Researchers Link New Android Backdoor to North Korean Hackers
The recently discovered KevDroid Android backdoor is tied to the North Korean hacking group APT37, Palo Alto Networks researchers say.
Also tracked as Reaper, Group 123, Red Eyes, and ScarCruft, the threat group was observed earlier this year to be using a Flash Player zero-day vulnerability and has been expanding the scope and sophistication of its campaigns over the past months.
Recently, the group was said to have targeted victims with Android spyware via spear phishing emails. Cisco’s Talos security researchers analyzed the malware, which they called KevDroid, but weren’t able to find a strong connection with the group.
According to Palo Alto Networks, however, KevDroid is indeed part of APT37’s arsenal of mobile tools. Furthermore, the security researchers were able to find a more advanced version of the spyware, as well as Trojanized iterations of legitimate applications that are used as downloaders for the malware.
The Android spyware was initially found to be masquerading as an anti-virus app from Naver, a large search and web portal service provider in South Korea.
One version of the malware, Palo Alto’s Ruchna Nigam discovered, would call home to cgalim[.]com, a domain already associated with the Reaper group’s non-mobile attacks. Artefacts from the original malware variant eventually revealed a more advanced iteration of the malware, the security researcher notes.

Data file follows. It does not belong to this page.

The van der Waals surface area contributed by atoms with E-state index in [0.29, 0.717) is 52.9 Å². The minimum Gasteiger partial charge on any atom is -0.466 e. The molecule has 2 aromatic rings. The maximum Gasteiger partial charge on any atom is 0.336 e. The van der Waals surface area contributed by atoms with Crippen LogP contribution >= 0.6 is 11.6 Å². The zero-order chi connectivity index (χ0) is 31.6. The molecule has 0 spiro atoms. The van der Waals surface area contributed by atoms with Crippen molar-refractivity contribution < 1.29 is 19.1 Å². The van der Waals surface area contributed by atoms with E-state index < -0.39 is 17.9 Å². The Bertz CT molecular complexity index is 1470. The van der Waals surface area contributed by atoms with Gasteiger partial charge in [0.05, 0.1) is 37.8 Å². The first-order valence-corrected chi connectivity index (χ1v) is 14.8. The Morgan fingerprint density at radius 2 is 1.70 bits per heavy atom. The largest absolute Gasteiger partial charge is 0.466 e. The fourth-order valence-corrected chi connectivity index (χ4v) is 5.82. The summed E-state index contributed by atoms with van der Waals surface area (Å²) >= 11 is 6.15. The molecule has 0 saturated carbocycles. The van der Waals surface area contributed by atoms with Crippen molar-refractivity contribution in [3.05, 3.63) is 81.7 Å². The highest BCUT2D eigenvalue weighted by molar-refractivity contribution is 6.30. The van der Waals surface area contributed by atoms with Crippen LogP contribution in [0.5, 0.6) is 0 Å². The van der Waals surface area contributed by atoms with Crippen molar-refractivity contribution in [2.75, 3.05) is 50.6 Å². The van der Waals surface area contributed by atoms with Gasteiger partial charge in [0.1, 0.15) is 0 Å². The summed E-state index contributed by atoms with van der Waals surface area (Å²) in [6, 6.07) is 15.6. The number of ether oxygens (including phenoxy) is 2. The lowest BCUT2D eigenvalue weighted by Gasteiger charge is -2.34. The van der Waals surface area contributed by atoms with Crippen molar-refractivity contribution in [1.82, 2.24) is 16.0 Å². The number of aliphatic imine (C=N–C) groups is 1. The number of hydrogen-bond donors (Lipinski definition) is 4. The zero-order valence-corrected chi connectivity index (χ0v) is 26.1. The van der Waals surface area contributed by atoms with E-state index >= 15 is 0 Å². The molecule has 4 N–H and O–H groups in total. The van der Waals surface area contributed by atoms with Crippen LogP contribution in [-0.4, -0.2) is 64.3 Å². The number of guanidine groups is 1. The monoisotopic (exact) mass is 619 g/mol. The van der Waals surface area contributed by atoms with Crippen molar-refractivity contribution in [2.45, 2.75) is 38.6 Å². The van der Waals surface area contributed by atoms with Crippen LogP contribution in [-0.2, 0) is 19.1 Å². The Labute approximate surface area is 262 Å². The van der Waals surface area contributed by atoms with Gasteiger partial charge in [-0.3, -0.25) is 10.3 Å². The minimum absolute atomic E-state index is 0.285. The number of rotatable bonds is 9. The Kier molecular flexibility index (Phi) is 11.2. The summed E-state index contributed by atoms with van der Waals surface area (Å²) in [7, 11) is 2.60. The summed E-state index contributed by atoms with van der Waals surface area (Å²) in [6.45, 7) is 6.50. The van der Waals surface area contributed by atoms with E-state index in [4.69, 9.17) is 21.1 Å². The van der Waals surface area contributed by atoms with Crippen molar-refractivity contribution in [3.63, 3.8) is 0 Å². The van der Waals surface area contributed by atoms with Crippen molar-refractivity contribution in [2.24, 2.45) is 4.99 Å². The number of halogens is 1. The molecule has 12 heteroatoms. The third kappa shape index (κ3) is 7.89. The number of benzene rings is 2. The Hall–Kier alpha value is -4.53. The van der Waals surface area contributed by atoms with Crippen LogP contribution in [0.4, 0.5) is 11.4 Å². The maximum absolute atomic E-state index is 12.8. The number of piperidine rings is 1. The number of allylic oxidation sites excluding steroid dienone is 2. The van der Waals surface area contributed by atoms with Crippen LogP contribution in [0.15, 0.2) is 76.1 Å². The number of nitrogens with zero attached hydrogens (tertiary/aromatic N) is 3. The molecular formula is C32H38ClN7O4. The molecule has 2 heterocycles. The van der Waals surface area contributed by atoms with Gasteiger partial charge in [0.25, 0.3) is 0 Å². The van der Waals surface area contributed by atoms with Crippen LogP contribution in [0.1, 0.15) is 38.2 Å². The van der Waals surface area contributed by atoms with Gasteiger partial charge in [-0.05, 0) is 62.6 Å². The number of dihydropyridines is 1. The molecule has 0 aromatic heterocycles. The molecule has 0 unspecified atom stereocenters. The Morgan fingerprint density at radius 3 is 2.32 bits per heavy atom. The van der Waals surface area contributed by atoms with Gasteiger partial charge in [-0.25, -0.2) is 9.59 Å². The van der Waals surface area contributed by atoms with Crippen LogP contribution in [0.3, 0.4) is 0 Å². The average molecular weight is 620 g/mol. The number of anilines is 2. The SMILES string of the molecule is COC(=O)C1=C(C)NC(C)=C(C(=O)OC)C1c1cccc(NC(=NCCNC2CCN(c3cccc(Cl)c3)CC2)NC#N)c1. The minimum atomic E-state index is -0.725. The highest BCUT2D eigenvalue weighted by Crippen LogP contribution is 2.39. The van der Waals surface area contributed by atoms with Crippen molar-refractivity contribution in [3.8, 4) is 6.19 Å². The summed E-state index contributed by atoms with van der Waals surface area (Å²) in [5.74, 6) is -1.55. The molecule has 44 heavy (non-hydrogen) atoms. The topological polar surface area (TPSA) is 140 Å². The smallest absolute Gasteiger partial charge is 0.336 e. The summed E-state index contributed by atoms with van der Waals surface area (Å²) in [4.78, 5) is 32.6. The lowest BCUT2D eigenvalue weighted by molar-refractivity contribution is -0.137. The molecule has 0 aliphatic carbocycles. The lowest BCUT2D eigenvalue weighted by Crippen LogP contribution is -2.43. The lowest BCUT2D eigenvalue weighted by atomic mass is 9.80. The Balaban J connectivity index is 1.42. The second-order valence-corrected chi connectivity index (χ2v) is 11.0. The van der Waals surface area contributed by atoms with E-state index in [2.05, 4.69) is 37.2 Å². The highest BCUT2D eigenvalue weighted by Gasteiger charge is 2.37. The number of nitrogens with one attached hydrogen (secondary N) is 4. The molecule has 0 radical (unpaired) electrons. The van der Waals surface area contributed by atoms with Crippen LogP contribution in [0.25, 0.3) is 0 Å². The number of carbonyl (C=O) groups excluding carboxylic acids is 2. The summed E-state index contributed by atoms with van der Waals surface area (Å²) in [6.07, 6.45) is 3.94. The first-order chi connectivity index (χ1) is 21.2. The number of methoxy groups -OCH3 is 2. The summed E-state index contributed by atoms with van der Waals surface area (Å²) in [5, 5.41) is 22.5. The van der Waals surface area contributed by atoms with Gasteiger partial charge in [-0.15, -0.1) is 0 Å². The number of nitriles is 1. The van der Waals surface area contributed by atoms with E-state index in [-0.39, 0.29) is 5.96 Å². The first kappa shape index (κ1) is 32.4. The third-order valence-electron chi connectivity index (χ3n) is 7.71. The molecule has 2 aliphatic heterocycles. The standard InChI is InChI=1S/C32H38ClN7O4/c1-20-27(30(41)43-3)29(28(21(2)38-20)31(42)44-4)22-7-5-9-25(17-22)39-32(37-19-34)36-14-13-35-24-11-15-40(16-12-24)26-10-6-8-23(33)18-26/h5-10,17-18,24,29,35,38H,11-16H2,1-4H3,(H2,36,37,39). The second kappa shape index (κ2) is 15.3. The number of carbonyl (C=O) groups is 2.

The threat actor apparently uses two Trojanized application versions to distribute Android spyware variants. The legitimate applications – Bitcoin Ticker Widget and PyeongChang Winter Games – are distributed through Google Play, but the malicious variants never made it to the official app store.
The two Trojanized applications, which are signed with the same certificate, contact the same URL to fetch payloads, and were observed serving an advanced iteration of the Android spyware. Each of the malicious apps was created to “respectively download and drop one specific variant of Reaper’s Android spyware,” the Nigam says.
Once installed, the apps would display a message asking the user to update them. If the user accepts the update, however, the malicious payload is downloaded instead and saved as AppName.apk. Next, the payload is loaded and the user is asked to confirm the installation.
The spyware can record audio and video, capture screenshots, grab the phone’s file listing, fetch specific files, download a list of commands, get device info, and root the device. Additionally, it can steal voice recordings from incoming and outgoing calls, call logs, SMS history, contact lists, and information on registered accounts on the phone.
Unlike the previously detailed variants of the malware that used an open source library to record calls, the most recent – and more advanced – variant of the malware writes its own call recording library.
“The emergence of a new attack vector, followed by the appearance of new variants disguising themselves as currently relevant applications like the Winter Olympics, indicates expanding operations of the Reaper group that are actively in development,” Nigam concludes.
Ionut Arghire is an international correspondent for SecurityWeek.